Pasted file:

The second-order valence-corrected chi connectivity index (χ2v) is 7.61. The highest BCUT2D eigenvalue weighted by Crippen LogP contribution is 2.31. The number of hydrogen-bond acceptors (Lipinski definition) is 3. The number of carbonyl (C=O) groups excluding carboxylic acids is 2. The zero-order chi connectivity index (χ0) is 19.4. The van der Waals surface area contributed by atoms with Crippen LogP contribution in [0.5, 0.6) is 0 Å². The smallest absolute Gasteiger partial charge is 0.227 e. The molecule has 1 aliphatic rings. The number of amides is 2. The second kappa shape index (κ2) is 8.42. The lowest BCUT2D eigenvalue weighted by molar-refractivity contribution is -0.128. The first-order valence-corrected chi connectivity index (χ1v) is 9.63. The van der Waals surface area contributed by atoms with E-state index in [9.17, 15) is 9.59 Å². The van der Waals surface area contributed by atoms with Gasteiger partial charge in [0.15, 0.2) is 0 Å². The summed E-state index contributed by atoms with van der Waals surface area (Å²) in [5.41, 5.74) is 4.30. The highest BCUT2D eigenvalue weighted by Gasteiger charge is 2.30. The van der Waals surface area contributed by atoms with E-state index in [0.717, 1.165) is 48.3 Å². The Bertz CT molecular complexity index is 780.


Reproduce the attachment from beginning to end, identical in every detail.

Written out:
The second-order valence-corrected chi connectivity index (χ2v) is 7.61. The highest BCUT2D eigenvalue weighted by Crippen LogP contribution is 2.31. The number of hydrogen-bond acceptors (Lipinski definition) is 3. The number of carbonyl (C=O) groups excluding carboxylic acids is 2. The zero-order chi connectivity index (χ0) is 19.4. The van der Waals surface area contributed by atoms with Crippen LogP contribution in [0.5, 0.6) is 0 Å². The smallest absolute Gasteiger partial charge is 0.227 e. The molecule has 1 aliphatic rings. The number of amides is 2. The second kappa shape index (κ2) is 8.42. The lowest BCUT2D eigenvalue weighted by molar-refractivity contribution is -0.128. The first-order valence-corrected chi connectivity index (χ1v) is 9.63. The van der Waals surface area contributed by atoms with E-state index in [9.17, 15) is 9.59 Å². The van der Waals surface area contributed by atoms with Gasteiger partial charge in [0.15, 0.2) is 0 Å². The summed E-state index contributed by atoms with van der Waals surface area (Å²) in [5.41, 5.74) is 4.30. The highest BCUT2D eigenvalue weighted by Gasteiger charge is 2.30. The van der Waals surface area contributed by atoms with E-state index in [0.717, 1.165) is 48.3 Å². The Bertz CT molecular complexity index is 780.